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setter again

I am anxious to see this setter thing resolved and I've been thinking
about it.

I have decided that the desire to hide the difference between setting
a slot and calling a method is fundamentally at odds with setter
syntax.  In other words, if one really wants the former, it must be
impossible to use the setter syntax on a slot from anywhere except
within the lexical scope of the class to which the slot belongs.

In other words, this should not be legal:

(set! (slot object) new-value)

This should be legal within the lexical scope of the object:

(set! slot new-value)

This is not as bad as it sounds because, the same name could be 
used for both a method and a value:

(method object) ; to get the value of 'method'

(method object new-value) ; to send a value to object via method.
			  ; The body of 'method' in this case may 
			  ; default to merely setting a slot.

This would also solve this problem:

(define-class <foo> (<object>)
;Value: <foo>

(define foo (make <foo>))
;Value: foo

(define-method set-foo (m (f <foo>) i)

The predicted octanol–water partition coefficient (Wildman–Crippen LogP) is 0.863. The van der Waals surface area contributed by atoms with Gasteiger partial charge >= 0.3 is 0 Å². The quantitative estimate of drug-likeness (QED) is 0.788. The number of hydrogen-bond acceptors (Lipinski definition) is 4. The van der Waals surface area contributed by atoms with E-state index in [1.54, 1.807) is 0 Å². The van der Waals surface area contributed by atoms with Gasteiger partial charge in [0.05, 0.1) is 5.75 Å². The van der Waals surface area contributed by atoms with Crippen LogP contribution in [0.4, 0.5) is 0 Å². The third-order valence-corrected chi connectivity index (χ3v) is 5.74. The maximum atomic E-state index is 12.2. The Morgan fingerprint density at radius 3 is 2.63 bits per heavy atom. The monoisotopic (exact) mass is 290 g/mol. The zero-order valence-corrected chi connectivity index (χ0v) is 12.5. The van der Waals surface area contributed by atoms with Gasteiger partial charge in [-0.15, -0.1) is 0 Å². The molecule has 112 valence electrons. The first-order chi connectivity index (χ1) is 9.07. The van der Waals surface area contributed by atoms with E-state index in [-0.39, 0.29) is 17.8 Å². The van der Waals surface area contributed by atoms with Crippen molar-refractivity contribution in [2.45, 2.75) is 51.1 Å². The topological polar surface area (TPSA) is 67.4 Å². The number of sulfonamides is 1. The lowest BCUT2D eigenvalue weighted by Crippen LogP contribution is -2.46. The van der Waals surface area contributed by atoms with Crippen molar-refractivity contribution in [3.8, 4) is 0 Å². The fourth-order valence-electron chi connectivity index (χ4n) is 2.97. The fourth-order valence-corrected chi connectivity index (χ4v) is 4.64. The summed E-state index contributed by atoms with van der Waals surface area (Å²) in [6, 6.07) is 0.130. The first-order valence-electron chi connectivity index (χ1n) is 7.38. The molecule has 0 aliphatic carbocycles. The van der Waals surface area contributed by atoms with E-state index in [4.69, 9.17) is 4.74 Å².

((setter m) f i))	; currently this is literally translated as
			; (set! (m f) i) and method 'm' doesn't exist
;Value: set-foo

'set-foo' would be replaced with:

(define-method set-foo (m (f <foo>) i)
  (m f i))

I think in general, this simplifies the language and at the same time,
makes it more powerful.  It would be best if this was formalized in
the language itself, but I tried to achieve something similar within
the current language.  I ran into a problem.

Experiments in Thomas seem to show that a parameter list with a 
different number of arguments is considered illegal, although
I can't find anyplace in the Dylan manual that this is explicitly
stated.  For example:

(define-class <bar> (<object>)

(define-method item ((o <bar>))
  (item-slot o))

(define-method item ((o <bar>) new-value)	; pukes here
  (set! (item-slot o) new-value))

(define bar (make <bar>))

(item bar "hello")  ; should set item to "hello"

(item bar)	    ; should evaluate to the value of bar's item

Any input would be greatly appreciated.